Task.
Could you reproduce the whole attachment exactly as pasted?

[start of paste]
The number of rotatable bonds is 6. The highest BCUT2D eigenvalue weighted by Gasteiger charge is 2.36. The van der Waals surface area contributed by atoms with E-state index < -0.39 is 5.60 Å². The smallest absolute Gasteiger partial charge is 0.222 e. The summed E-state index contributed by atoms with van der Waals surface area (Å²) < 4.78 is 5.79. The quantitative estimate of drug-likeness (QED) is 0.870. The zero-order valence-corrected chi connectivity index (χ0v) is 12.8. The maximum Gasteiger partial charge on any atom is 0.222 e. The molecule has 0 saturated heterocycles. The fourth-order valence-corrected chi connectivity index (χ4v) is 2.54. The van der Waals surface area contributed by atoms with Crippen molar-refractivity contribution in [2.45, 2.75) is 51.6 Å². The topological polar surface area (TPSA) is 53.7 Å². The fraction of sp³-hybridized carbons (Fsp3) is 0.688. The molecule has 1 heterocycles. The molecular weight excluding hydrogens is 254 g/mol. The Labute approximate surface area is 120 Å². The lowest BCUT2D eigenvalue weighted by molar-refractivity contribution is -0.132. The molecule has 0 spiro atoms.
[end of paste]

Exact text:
The number of rotatable bonds is 6. The highest BCUT2D eigenvalue weighted by Gasteiger charge is 2.36. The van der Waals surface area contributed by atoms with E-state index < -0.39 is 5.60 Å². The smallest absolute Gasteiger partial charge is 0.222 e. The summed E-state index contributed by atoms with van der Waals surface area (Å²) < 4.78 is 5.79. The quantitative estimate of drug-likeness (QED) is 0.870. The zero-order valence-corrected chi connectivity index (χ0v) is 12.8. The maximum Gasteiger partial charge on any atom is 0.222 e. The molecule has 0 saturated heterocycles. The fourth-order valence-corrected chi connectivity index (χ4v) is 2.54. The van der Waals surface area contributed by atoms with Crippen molar-refractivity contribution in [2.45, 2.75) is 51.6 Å². The topological polar surface area (TPSA) is 53.7 Å². The fraction of sp³-hybridized carbons (Fsp3) is 0.688. The molecule has 1 heterocycles. The molecular weight excluding hydrogens is 254 g/mol. The Labute approximate surface area is 120 Å². The lowest BCUT2D eigenvalue weighted by molar-refractivity contribution is -0.132. The molecule has 0 spiro atoms.